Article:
More than 50 people work long and hard at the Europa. Being an upscale hotel, it is somewhat like an inn during the Sanfermines. “The things people feel at these fiestas is unique. I know a neurologist who tells me he’d like to do tests on people at San Fermín to find out what they are going through…,” says Juan Mari Idoate.

San Fermín without bullfights is unthinkable, and it seems impossible that the mayor of the city should question their continuity during the fiestas. No bullfights, no Running of the Bulls. No Running of the Bulls, no Sanfermines. Even if, as is the case right now, the Pamplona mayor belongs to a political party such as Bildu, which is openly opposed to bullfighting. “I am pro-bullfighting eight days a year, and the rest of the year I would never go to a bullfight. And if anyone expected Pamplona to have a mayor without contradictions, with Joseba Asirón they got it all wrong,” explains the mayor. A few days after he said this, Asirón made further statements and admitted: “The discussion regarding bullfights will have to be addressed someday.” He added: “I can’t imagine Sanfermines without the Running of the Bulls, but they could get by without the bullfights.” He stopped short of talk of eliminating them in the near term.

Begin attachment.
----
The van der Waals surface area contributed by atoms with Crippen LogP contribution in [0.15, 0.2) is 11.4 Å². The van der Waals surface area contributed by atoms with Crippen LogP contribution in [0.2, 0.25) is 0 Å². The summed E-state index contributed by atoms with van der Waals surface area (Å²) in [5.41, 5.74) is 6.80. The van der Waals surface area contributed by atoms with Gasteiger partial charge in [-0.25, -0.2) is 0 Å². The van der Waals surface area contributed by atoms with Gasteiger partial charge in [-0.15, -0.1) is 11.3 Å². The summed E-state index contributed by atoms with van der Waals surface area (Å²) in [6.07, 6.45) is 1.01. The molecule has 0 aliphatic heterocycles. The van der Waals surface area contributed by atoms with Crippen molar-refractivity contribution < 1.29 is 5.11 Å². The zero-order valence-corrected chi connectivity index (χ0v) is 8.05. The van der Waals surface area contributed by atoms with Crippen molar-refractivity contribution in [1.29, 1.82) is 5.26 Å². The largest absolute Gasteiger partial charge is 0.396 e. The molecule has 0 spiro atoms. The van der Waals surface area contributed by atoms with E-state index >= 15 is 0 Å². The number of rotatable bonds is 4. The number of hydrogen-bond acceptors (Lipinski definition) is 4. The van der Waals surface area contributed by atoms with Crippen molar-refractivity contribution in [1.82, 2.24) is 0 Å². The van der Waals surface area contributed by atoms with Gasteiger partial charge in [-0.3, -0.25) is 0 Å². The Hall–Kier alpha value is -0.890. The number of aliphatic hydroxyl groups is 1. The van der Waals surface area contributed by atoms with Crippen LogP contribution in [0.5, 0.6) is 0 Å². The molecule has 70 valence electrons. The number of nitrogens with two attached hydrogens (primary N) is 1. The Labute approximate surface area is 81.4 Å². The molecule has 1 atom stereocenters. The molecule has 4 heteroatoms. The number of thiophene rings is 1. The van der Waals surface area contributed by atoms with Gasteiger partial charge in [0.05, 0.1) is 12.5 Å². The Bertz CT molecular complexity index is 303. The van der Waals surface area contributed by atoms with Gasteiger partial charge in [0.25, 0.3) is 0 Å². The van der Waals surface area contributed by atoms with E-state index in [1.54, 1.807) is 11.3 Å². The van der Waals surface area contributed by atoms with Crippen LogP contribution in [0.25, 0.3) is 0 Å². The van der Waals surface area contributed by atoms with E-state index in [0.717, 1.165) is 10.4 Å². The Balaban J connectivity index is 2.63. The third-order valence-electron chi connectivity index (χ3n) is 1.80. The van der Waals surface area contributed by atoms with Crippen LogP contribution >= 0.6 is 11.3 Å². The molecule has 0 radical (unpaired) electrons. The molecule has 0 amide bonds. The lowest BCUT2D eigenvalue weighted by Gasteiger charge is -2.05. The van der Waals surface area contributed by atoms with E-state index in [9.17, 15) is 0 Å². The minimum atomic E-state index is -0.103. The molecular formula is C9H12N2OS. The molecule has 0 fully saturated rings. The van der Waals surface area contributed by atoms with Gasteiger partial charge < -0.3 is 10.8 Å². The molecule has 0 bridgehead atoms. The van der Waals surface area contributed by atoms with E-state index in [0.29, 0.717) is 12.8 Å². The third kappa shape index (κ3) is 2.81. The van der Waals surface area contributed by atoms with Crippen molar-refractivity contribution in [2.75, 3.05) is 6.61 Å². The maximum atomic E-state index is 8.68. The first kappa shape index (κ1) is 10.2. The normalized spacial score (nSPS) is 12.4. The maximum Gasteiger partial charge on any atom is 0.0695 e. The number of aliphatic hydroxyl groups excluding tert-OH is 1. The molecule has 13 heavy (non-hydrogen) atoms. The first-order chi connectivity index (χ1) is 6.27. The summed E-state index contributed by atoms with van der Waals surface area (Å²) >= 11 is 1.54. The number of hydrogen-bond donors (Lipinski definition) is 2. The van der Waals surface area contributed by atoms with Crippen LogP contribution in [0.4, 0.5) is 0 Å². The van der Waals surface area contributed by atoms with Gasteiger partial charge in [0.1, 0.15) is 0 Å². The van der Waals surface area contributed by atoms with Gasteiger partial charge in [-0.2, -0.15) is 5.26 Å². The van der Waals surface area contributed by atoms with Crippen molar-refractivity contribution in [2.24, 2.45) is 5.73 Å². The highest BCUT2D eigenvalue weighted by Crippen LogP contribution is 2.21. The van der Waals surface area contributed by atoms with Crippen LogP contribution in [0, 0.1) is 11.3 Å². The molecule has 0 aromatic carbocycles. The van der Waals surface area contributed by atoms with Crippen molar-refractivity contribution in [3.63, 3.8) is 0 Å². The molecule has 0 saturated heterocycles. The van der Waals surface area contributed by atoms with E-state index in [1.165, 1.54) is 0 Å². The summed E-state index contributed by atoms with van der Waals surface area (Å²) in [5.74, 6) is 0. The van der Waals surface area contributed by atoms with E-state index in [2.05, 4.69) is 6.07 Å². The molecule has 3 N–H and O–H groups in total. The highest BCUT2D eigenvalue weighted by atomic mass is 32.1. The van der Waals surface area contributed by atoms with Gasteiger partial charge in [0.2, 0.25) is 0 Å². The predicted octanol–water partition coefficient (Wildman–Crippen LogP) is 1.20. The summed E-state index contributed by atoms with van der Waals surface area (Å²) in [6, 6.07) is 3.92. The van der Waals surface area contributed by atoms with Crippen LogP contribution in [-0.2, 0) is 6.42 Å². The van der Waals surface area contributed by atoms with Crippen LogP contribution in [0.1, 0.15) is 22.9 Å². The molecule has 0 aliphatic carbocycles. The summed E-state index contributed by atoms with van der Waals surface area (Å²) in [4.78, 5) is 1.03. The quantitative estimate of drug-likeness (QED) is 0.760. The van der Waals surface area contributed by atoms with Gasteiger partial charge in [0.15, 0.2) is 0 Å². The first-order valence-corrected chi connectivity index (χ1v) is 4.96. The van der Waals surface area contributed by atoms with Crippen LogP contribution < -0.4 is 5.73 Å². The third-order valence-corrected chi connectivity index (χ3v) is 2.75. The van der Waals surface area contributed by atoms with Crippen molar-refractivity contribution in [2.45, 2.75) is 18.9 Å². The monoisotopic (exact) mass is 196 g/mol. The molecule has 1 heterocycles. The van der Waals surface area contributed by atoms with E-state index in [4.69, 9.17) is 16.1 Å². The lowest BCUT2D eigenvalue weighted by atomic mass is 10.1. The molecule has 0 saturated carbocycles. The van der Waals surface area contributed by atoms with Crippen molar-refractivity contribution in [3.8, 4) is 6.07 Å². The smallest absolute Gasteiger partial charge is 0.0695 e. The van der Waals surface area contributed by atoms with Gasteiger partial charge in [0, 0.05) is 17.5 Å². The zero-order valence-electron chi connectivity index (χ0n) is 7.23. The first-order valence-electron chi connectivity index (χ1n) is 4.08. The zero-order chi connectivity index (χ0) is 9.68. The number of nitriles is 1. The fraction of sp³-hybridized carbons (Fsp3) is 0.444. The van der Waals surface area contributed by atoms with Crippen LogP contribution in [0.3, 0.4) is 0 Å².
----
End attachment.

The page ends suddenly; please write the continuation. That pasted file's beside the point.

During Sanfermines, the Pamplona bullring becomes a Roman circus. Witness of this is Antonio Izquierdo, the caretaker of the bullring, who lives year-round in a small house located in the horses’ courtyard of the bullring with his wife, his three daughters and his dog. It’s a little house in central Pamplona, removed from the world, white-washed and with flowers. “In San Fermín there are 300 people working here from 4.30am to 1am. You lack a life of your own: police, loudspeaker technicians, cleaning services, stockbreeders, guests, journalists… It goes on round the clock.”